Also, I liked the way the Cassandra Clare wove the prequel Infernal Devices into this series. It was very subtle. It started with Clary glimpsing Magnus talking to a girl at the end of City of Glass, and even though we didn't know it at the time it also involved a certain Silent Brother. This was done very well. If you've read The Infernal Devices, particularly Clockwork Princess, you know the end of that series / book delivers readers a rather nice surprise. Clare picks up that storyline and we retroactively get to see how it came about. Again, subtle. I didn't feel like it detracted from the main storyline.
What I was a little on the fence about was the clear introduction into Clare's next Shadowhunter adventure The Dark Artifices series (of which Lady Midnight is the first book). Clare takes a lot of page time to introduce us to Emma Carstairs and the Blackthorn children, specifically her best friend Julian Blackthorn. While their early introduction in the book justifiably ties them to the storyline of Sebastian in City of Heavenly Fire, the continuation of their storyline is nothing more than pulling readers into another series. Definitely takes away from the main purpose of City of Heavenly Fire. It kinda sorta felt, with the end of The Mortal Instruments so near, Cassandra Clare was "giving up" in places and filled it with enticement for her shiny new series. I almost would have rather the book been shorter and focused primarily on Clary, Jace, and the rest of the gang and the fight with the Endarkened and Sebastian.
That fight, however, was pretty predictable in my opinion. I think what was for surprising was the road to the inevitable fight with Sebastian. Clare threw in a few twists and turns that had me quickly turning the pages to find out how it would all come together for the final showdown.
Considering the Nephilim world will continue in another series, there's a definite feeling of anticipation at the end of Heavenly Fire. Of course, everyone comes out of the war scarred in some way, shape, or form and the anticipation of what comes next is high. Sebastian causes tension between the Nephilim and the Downworlders and the Accords that they've set in place, and to everything there is a consequence.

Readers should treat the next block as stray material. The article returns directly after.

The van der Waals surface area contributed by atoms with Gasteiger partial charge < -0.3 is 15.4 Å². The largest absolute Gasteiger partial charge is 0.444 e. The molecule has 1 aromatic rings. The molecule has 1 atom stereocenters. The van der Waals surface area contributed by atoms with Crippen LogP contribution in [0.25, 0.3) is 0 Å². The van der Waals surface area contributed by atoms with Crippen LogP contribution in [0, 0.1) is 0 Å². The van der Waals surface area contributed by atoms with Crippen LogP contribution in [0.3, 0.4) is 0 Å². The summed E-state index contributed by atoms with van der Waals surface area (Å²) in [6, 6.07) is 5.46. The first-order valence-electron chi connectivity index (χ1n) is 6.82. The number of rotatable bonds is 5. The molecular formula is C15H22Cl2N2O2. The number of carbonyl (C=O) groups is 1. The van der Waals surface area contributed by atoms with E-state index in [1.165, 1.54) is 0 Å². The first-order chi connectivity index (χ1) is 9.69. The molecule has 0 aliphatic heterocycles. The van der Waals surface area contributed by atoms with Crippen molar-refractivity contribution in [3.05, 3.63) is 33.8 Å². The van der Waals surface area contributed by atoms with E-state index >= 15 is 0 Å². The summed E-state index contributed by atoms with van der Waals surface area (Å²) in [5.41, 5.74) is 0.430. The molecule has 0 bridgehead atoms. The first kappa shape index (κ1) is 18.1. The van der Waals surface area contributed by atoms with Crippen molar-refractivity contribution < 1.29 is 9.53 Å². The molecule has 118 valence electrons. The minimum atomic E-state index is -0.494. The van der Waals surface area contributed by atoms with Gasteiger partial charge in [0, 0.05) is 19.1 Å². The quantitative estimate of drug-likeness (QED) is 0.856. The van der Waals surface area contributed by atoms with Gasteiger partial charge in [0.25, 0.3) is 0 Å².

Because of this anticipation and the fact that there's already another series, it was difficult to feel the "final good-bye" at the end of Heavenly Fire. I would bet money this is not the last we'll hear of Jace, Clary, Alec, Mangus, Izzy, Simon, etc. I guess Clare's end goal was probably achieved because, after reading this, I will more than likely be compelled to read the Dark Artifices. What I do feel, though, is a slight sense of relief for our characters from the Mortal Instruments. Time to let them have a rest for a little while wherever it is characters go to rest when their story it told. ...more
I was really apprehensive about this book. I'll be honest City of Fallen Angels did not impress me at all. It left me wondering about the characters tI was really apprehensive about this book. I'll be honest City of Fallen Angels did not impress me at all. It left me wondering about the characters that I actually liked from the first three books of the series and there was too much angst. I couldn't stand it.
So here is where I admit that City of Lost Souls brought back that feeling I had when reading the original trilogy. Yes, bad things happen to the characters we've grown to love, but it just didn't seem so angsty. Jace wasn't beating himself up every page because "he doesn't deserve the life he has or Clary". Honestly, it makes a difference without all the self-hatred.
At the end of City of Fallen Angels Jace is gone with Sebastian. We see in the last scene that Sebastian performed a ritual that seemed to link himself and Jace together and then they vanish. So after waiting for about a year to find out how the story plays out from there, we finally get our answers. Sebastian is alive of course, but what does he want with Jace, and why is Jace with him? These are questions our Shadowhunters need to find out before the Clave who, thinking Jace has switched sides, now wants to kill him. The friends split up in order to help find out how to save Jace before it's too late.